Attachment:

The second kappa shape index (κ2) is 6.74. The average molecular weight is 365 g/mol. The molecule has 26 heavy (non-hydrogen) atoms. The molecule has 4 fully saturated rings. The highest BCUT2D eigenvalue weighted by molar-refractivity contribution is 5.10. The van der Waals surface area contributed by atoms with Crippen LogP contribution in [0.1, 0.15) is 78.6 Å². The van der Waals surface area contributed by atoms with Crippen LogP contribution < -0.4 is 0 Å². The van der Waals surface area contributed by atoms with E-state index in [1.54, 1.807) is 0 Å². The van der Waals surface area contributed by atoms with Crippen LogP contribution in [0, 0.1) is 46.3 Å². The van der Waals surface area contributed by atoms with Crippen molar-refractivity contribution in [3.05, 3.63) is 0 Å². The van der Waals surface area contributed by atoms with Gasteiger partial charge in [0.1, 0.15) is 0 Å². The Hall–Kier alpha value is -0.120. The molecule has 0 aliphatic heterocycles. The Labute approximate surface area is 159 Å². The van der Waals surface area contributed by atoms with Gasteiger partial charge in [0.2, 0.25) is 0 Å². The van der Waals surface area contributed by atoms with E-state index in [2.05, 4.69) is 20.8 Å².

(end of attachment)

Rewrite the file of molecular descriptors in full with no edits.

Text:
The second kappa shape index (κ2) is 6.74. The average molecular weight is 365 g/mol. The molecule has 26 heavy (non-hydrogen) atoms. The molecule has 4 fully saturated rings. The highest BCUT2D eigenvalue weighted by molar-refractivity contribution is 5.10. The van der Waals surface area contributed by atoms with Crippen LogP contribution in [0.1, 0.15) is 78.6 Å². The van der Waals surface area contributed by atoms with Crippen LogP contribution < -0.4 is 0 Å². The van der Waals surface area contributed by atoms with E-state index in [1.54, 1.807) is 0 Å². The van der Waals surface area contributed by atoms with Crippen LogP contribution in [0, 0.1) is 46.3 Å². The van der Waals surface area contributed by atoms with Crippen molar-refractivity contribution in [3.05, 3.63) is 0 Å². The van der Waals surface area contributed by atoms with Gasteiger partial charge in [0.1, 0.15) is 0 Å². The Hall–Kier alpha value is -0.120. The molecule has 0 aliphatic heterocycles. The Labute approximate surface area is 159 Å². The van der Waals surface area contributed by atoms with Gasteiger partial charge in [0.2, 0.25) is 0 Å². The van der Waals surface area contributed by atoms with E-state index in [2.05, 4.69) is 20.8 Å².